Enhancing Food Security, Sustainability in Cambodia

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UTIA’s Smith Center Receives USAID Grant

KNOXVILLE, Tenn. — While the weather, terrain and soil obviously differ, thus bringing differences in available crops, farming a hillside in rural East Tennessee bears many resemblances to farming a floodplain in Cambodia or anywhere else. Food and fiber production equals food security and economic prosperity, and small-scale farmers hold one of the keys to improving food security and human nutrition. This is especially true in underdeveloped countries. Helping such farmers across the globe improve their operations and distribute their goods more broadly are among the goals of the University of Tennessee Institute of Agriculture’s Smith Center for International Sustainable Agriculture.

UTIA faculty have been working through the Smith Center with small-scale farmers in countries in Africa, Central and South America, Eastern Europe and Asia, including Cambodia. A new grant will enable them to continue their work in Cambodia through 2023. The Feed the Future Innovation Lab for Collaborative Research on Sustainable Intensification (SIIL) has awarded the Smith Center $750,000 for the program called “Scaling Suitable, Sustainable Technologies.” Nicknamed “S3,” the program will work to increase overall agricultural production in Cambodia and enhance the resilience of cropping systems, which will also support food security and enhanced nutritional outcomes for farmers and their communities.

SIIL supports the Feed the Future goals of reducing global hunger, poverty and undernutrition. Funding for the SIIL comes from the generous support of the American people through the United States Agency for International Development (USAID).

“This next phase gives us an opportunity to take what we have learned and create positive impact on smallholder farmers in Cambodia and across Southeast Asia,” says David Ader, assistant director of the Smith Center and leader of the S3 project. From 2015-2020 Ader helped map regional farming technologies by farmer gender and by ecological practices. The new grant will allow Ader and his team to examine how to enhance the capacity of local systems and also offer technical assistance, educational opportunities and organizational strengthening to individual farmers and to farmer organizations.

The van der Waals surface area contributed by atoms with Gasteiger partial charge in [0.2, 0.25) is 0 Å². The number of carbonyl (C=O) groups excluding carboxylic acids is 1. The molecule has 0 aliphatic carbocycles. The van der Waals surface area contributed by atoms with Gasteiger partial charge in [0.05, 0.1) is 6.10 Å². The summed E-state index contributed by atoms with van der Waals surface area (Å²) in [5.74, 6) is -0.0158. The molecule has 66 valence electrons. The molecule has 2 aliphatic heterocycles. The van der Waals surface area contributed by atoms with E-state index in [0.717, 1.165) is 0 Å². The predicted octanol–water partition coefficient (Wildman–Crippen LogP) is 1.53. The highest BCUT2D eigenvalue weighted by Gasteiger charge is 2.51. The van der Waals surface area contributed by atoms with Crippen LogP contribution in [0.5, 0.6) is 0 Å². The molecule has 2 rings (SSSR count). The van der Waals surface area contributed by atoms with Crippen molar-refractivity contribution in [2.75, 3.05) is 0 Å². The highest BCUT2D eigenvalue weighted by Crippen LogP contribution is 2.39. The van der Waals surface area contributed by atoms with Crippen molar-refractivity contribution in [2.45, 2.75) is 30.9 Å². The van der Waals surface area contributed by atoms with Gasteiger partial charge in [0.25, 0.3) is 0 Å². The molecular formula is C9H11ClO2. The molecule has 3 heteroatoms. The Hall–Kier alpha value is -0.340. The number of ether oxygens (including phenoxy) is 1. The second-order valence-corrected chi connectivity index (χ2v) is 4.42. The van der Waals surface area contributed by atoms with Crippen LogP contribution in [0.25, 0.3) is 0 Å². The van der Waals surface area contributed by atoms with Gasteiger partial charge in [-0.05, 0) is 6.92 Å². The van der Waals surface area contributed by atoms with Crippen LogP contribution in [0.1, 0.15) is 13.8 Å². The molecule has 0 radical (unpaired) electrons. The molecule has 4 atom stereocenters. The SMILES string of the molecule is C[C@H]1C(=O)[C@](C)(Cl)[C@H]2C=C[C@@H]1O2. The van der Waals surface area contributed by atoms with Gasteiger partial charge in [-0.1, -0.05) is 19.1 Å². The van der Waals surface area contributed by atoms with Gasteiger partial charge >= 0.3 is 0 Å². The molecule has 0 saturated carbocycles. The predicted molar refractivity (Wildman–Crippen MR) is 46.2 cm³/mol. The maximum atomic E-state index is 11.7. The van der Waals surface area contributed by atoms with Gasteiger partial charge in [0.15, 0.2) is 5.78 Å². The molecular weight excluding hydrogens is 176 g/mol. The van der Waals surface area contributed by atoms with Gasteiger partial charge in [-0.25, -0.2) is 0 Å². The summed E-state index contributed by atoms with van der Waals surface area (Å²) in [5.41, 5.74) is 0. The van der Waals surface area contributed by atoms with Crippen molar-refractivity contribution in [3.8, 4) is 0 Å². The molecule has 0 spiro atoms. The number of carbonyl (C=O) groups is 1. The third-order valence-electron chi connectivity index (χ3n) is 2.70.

“This process will provide critical information on how smallholder farms can scale up their production through improved practices and technologies and through local, national and regional networks. It should serve as a regional model of sustainable technologies for rice-based farmers and those engaged in farming perennial species or what we call wild gardening,” Ader says. Wild gardening is the practice of growing herbs, vegetables and other perennial crops mixed together on land that would otherwise be left unused. The vegetables grow among the other perennial species, with little to no active cultivation or management.

In addition to working with perennial species, the S3 program will educate smallholder farmers on vegetable grafting and the use of cover crops and soil amendments to increase production.

wild gardening in Cambodia

Ricky Bates (left) from Pennsylvania State University; Channaty Ngang (right), a University of Battambang technician; and Khemrin Khieu, a horticulture expert at the World Vegetable Center in Cambodia, examine a small nursery of underutilized perennial vegetable species. Photo by D. Ader, courtesy UTIA.

Established through a generous gift from the Donald and Terry Smith Foundation, the Smith Center empowers UTIA faculty, staff and students to think and act globally in pursuit of sustainable solutions to the world’s agricultural, food, and natural resource challenges. “We take a holistic and systems approach to addressing the problems of global hunger, poverty and malnutrition, and continue to work towards enabling the adoption of innovations that focus on the livelihoods and well-being of people,” says Ader.

The Smith Center will partner with the Center of Excellence on Sustainable Agricultural Intensification and Nutrition (CE SAIN), housed at the Royal University of Agriculture in Cambodia. The partnership’s goal is to foster private-sector innovation, agricultural research, education and training and public sector capacity building focused on improving food and nutritional security. Environmental sustainability, including enhanced soil and water quality as well as biodiversity, will be key components of the research and training. Other project partners include the Pennsylvania State University and Tennessee State University as well as Swisscontact, Centre de Coopération Internationale en Recherche Agronomique pour le Développement (CIRAD) and the University of Battambang in Cambodia.

Through its mission of research, teaching and extension, the University of Tennessee Institute of Agriculture touches lives and provides Real. Life. Solutions. utia.tennessee.edu.

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David Ader, Smith Center for International Sustainable Agriculture